Viewing 151–164 of 164 documents: "Oconee"

Date Title Author Recipient Summary
June 29, 1796 Treaty at Colerain with the Creek Nation [not available] [not available] Treaty between the United States and the Creek Nation, establishing clear boundaries. The Creeks agree to release all prisoners and annex a portion of their land to the U.S. government. The United States, in return for the Creeks allowing the government to establish trading and military posts on their lands, will allot goods to the value of $6,000 and two blacksmiths to be employed for the Creek...
May 21, 1792 Alliance of the Southern Indians with the Hostile Western Tribes James Seagrove Alexander McGillivray Seagrove informs McGillivray of the positive nature of the negotiations between the United States and the southern tribes. Many of the Creek headmen agree that the activities of William Bowles are subversive in nature and endanger the peace. Seagrove warns particularly of the danger of the southern Indians allying themselves with the hostile western tribes against the US.
May 29, 1800 Instructions to the Incoming Secretary of War James McHenry Samuel Dexter Instructions for McHenry's successor - Samuel Dexter - on important matters of the War Department, including: discharge of the Provisional Army, Indian policy, supply of clothing, trading houses on the western frontier, contractors for cannon, the Corps of Artillerists & Engineers, fortifications, and the establishment of an armory at Harper's Ferry. Also mentions his desire for a National...
August 13, 1790 [Proclamation] George Washington [not available] Peace treaty between United States and Creek Nation. Stipulated that the Creek Nation could not form any alliances with other nations, or pursue a treaty with an individual state. Prisoner exchange to take place. Boundary established, "where the old line strikes the Savannah [river]" extending North to the Keowee, from the top of the Occunna mountain range, to the Tugelo river, additional...
May 29, 1800 Letter to the next Secretary of War James McHenry Samuel Dexter Letter from James McHenry, former Secretary of War, to his successor. McHenry details the state of the Department and points out what needs immediate action. He discusses the state of Indian affairs, the need for a military academy, the establishment of a factory for small arms near Harper's Ferry, and other matters.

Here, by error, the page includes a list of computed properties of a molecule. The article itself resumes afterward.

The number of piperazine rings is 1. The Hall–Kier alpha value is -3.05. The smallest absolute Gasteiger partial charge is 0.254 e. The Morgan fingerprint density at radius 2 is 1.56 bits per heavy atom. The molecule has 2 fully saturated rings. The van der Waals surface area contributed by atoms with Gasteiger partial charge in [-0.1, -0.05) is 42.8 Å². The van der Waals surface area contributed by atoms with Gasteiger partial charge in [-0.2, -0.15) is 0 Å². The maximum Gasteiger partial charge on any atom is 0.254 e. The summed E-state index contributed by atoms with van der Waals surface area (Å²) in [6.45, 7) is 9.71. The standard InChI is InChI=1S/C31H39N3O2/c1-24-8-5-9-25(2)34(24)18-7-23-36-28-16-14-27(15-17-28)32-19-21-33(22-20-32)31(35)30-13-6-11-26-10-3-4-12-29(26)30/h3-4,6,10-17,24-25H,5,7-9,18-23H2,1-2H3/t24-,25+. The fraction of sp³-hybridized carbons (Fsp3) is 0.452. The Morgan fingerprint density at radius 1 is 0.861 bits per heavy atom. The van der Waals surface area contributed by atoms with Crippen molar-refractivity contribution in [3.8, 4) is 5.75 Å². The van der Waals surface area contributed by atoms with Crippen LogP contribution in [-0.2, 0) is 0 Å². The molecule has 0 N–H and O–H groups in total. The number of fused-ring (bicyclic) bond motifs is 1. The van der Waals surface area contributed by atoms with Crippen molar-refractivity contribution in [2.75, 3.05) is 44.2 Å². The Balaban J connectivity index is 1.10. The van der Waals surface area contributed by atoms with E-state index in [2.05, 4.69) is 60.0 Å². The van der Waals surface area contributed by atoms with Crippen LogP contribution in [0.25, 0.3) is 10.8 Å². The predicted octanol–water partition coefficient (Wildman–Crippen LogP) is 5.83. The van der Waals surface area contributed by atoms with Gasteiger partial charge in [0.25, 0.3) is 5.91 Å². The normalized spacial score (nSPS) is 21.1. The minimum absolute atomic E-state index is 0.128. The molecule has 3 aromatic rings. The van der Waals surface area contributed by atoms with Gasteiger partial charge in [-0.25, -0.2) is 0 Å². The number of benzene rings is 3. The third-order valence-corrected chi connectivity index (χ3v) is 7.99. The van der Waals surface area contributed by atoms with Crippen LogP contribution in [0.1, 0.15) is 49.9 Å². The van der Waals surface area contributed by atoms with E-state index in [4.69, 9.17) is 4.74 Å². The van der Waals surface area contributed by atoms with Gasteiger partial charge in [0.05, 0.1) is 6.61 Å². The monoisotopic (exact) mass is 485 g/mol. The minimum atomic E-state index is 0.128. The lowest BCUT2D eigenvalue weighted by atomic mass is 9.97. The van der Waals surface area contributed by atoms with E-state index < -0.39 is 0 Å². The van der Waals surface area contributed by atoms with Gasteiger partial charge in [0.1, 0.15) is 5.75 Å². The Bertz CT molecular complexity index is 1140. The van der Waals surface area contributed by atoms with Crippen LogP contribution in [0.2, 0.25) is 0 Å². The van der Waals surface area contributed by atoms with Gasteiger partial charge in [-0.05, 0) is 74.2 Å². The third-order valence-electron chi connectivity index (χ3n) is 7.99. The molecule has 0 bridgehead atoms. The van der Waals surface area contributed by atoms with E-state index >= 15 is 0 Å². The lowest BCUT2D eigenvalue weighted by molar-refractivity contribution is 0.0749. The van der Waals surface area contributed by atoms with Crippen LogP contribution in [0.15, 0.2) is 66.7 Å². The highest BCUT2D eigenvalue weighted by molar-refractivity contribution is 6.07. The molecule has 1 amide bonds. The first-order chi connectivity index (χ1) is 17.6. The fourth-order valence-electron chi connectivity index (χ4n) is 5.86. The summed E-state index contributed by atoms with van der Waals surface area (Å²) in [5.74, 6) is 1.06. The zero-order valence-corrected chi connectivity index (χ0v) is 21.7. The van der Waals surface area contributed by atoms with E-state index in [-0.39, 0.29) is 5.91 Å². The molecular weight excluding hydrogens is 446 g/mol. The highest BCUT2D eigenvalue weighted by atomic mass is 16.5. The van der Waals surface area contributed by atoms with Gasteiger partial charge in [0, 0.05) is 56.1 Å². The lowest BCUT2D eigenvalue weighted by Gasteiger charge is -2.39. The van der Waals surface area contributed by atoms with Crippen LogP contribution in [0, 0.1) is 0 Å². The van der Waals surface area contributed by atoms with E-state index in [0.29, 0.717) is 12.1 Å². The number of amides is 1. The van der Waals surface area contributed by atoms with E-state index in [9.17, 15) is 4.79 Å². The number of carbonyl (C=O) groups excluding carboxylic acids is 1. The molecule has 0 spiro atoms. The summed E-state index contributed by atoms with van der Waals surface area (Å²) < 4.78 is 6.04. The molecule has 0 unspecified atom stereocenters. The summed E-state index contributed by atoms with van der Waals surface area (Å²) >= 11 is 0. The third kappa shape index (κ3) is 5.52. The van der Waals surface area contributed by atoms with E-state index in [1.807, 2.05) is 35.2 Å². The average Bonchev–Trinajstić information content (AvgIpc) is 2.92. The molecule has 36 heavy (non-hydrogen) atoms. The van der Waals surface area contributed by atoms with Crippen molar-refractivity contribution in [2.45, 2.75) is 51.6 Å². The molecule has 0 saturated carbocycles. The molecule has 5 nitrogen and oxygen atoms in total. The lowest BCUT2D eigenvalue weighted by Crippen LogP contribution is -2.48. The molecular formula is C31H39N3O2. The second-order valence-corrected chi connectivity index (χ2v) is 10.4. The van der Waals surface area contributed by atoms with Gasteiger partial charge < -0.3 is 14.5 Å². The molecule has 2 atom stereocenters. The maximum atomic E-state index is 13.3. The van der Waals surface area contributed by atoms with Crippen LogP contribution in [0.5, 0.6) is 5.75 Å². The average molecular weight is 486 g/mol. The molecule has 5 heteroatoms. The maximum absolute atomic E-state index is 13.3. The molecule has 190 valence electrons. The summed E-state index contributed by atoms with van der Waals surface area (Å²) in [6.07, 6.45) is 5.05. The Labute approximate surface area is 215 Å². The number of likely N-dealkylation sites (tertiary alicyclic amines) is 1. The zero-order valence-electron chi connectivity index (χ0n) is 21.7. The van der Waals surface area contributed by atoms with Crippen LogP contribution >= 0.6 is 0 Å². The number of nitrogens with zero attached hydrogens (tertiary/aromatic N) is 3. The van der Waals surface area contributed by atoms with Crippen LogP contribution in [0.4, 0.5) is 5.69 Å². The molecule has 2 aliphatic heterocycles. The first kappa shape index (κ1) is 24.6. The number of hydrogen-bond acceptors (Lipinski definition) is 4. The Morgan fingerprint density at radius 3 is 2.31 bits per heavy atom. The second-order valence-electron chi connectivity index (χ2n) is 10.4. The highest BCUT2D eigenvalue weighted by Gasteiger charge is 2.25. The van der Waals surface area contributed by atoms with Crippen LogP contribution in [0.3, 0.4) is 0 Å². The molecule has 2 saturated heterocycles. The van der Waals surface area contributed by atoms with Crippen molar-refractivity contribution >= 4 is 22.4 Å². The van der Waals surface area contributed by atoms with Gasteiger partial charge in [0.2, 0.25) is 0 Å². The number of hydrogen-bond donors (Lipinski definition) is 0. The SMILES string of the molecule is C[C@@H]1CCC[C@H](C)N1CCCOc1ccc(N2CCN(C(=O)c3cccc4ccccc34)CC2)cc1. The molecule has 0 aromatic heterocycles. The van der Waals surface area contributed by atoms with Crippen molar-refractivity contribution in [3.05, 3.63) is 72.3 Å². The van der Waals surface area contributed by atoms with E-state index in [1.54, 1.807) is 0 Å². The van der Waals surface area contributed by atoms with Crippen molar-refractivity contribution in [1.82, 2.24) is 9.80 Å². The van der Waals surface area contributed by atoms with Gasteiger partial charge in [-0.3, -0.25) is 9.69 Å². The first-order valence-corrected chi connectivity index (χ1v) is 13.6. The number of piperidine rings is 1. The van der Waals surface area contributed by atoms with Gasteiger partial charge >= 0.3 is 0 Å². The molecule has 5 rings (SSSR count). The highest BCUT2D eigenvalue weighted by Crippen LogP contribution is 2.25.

August 29, 1789 Instructions to the Commissioners for Treating with the Souther Indians George Washington Commissioners Instructions to Lincoln, Griffin, and Humphreys, Commissioners for negotiating treaties of peace with the Indian tribes and nations south of the Ohio River. The various objects of the mission are detailed, the overarching goal of which is to negotiate peace and, as far as possible, align the interests of the tribes with those of the United States. The commissioners have to negotiate with the...
August 7, 1790 Treaty of New York with the Creek Nation of Indians Henry Knox Senate of the United States This is the Treay of New York concluded between the United States and the Kings, Chiefs, and Warriors of the Creek Nation of Indians.
November 12, 1795 Murder of Peaceful Indians Timothy Pickering George Mathews News of Creeks murder relayed, details supporting the Indians innocence included. Demands murderers to be brought to trial.
October 24, 1796 Secretary McHenry writes to the Governor of Georgia on Creek Indians and assignment of Benjamin Hawkins as agent James McHenry Jared Irwin Secretary at War details federal measures to pacify the frontier to Governor Irwin. Mentions assignment of Benjamin Hawkins as agent.
1793 Copy of a talk from the Big Warrior of the Cussetahs Big Warrior General John Twiggs Undated, but probably around May 1793. Timothy Barnard delivered a talk from Big Warrior of Cussetahs, and two chiefs of same town. Upper Creeks profess continued friendship. Cowetas, Chehaws, Oswitches, Broken Arrow, vow to continue hostilities and refuse to collect and return stolen property. Big Warriors says he has done all he can, and now believes the white man must subdue them; provides...
September 17, 1793 Letter from James Seagrove to Georgia Governor Telfair regarding Georgia inhabitant resistance toward his efforts to meet with Creek leadership James Seagrove Henry Knox From Ft Fidius on the Oconee River, Seagrove describes the Georgia inhabitants as being violently against peace with the Creek Nation. Notes that parties of militia are kept out to intercept Seagrove if he attempts to enter the Creek Nation. Describes a scene at Long Bluff whereby some Indians were attacked by Captain Stokes of the militia, an affair which has kept the Indians from coming forward...
November 28, 1788 Letter to General Alexander McGillivray and the Creek Nation George Mathews Creek Chiefs Letter admonishing the Creek Nation for alleged violations of peace, including the destruction and theft of property on nearby plantations.
May 24, 1793 Keeping the Peace following the Robbery and Murder at Traders Hill St Marys, the treachery of Spain in Florida, and punishment of mischievous Creek towns James Seagrove Henry Knox Seagrove laments the deterioration of the peace on the Georgia frontier since the robbery and murder at Traders Hill. Says that majority of Creeks are peaceful, but their peaceful intentions have been frustrated by the bad men of a few towns. The peaceful chiefs, believing their is nothing more they can do, have asked the United States to send an army to destroy the Cowetas, Broken Arrow a part...
May 2, 1791 A Report on Travels Through the Creek Country, 1791 Caleb Swan [not available] Document, report describes the Creek country, people, culture, and government. Refers to horse theft and trials.